When we have told the truth, what then are we to do? Continue to tell it is one obvious answer. And yet that surely cannot be the whole answer. Individuals can indeed ‘make things happen’ but they usually do so within structures and contexts which inhibit their freedom of manoeuvre; when men behave ‘foolishly’ (though less so than when they behave wickedly), they often (surprisingly often) find that as individuals they can do little else. The problem with truth-telling is that the truth is often rather apparent: we also need to know why people choose to ignore it when they do, or why institutions are so successful at marginalising those who do not ignore it – as French institutions did to Pierre Mendés-France, subject of a moving essay in this book, and undoubtedly a hero.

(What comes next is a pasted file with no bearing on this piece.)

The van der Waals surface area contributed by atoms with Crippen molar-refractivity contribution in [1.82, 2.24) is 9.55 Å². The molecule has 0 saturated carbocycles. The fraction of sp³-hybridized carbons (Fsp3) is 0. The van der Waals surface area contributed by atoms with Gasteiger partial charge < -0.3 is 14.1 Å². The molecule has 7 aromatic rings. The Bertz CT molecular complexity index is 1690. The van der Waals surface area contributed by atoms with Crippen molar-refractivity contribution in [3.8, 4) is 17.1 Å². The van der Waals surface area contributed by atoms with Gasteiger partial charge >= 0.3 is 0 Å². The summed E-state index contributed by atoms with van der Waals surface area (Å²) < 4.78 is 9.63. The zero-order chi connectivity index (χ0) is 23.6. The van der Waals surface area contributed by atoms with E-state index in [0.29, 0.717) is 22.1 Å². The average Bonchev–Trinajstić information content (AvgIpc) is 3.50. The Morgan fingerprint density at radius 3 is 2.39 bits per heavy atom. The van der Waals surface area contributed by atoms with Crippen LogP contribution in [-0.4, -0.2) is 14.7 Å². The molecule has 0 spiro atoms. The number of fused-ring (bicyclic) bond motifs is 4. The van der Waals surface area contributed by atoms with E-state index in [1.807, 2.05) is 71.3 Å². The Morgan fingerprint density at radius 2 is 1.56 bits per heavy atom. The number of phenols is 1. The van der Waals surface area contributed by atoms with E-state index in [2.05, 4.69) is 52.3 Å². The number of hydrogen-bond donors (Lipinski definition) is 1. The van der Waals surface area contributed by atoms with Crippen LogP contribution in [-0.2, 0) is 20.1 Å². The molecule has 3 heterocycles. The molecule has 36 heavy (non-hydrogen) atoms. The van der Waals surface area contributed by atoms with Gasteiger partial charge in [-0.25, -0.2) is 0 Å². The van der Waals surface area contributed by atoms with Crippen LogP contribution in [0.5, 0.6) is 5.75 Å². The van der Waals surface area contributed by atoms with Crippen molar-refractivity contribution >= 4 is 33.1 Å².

It is the exhilarations rather than the dangers of this collection which leave the longest memory. Hardly any of Johnson’s judgments have been invalidated by time – quite the contrary. Furthermore, in a country where untruth has been institutionalised and delusion has become almost a way of life, I can see no circumstances where someone who says so with such engaging trenchancy is likely to become redundant.